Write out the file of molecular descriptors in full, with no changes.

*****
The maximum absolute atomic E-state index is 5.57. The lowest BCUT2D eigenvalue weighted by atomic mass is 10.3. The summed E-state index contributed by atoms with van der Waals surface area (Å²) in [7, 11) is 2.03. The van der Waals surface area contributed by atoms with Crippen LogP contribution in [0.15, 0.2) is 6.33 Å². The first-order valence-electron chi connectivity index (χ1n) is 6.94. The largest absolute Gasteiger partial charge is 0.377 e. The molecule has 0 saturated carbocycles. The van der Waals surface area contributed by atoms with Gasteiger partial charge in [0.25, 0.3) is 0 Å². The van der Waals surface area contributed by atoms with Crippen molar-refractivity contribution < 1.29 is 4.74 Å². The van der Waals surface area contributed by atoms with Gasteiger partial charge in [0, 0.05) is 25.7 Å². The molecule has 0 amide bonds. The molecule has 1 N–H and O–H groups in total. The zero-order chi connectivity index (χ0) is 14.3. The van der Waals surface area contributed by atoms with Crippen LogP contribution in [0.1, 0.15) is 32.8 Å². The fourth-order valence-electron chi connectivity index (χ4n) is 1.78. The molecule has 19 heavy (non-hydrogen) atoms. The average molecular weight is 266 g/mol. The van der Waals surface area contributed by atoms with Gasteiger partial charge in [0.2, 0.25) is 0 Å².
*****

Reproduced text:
The maximum absolute atomic E-state index is 5.57. The lowest BCUT2D eigenvalue weighted by atomic mass is 10.3. The summed E-state index contributed by atoms with van der Waals surface area (Å²) in [7, 11) is 2.03. The van der Waals surface area contributed by atoms with Crippen LogP contribution in [0.15, 0.2) is 6.33 Å². The first-order valence-electron chi connectivity index (χ1n) is 6.94. The largest absolute Gasteiger partial charge is 0.377 e. The molecule has 0 saturated carbocycles. The van der Waals surface area contributed by atoms with Gasteiger partial charge in [0.25, 0.3) is 0 Å². The van der Waals surface area contributed by atoms with Crippen molar-refractivity contribution < 1.29 is 4.74 Å². The van der Waals surface area contributed by atoms with Gasteiger partial charge in [0, 0.05) is 25.7 Å². The molecule has 0 amide bonds. The molecule has 1 N–H and O–H groups in total. The zero-order chi connectivity index (χ0) is 14.3. The van der Waals surface area contributed by atoms with Crippen LogP contribution in [0.1, 0.15) is 32.8 Å². The fourth-order valence-electron chi connectivity index (χ4n) is 1.78. The molecule has 19 heavy (non-hydrogen) atoms. The average molecular weight is 266 g/mol. The van der Waals surface area contributed by atoms with Gasteiger partial charge in [0.2, 0.25) is 0 Å².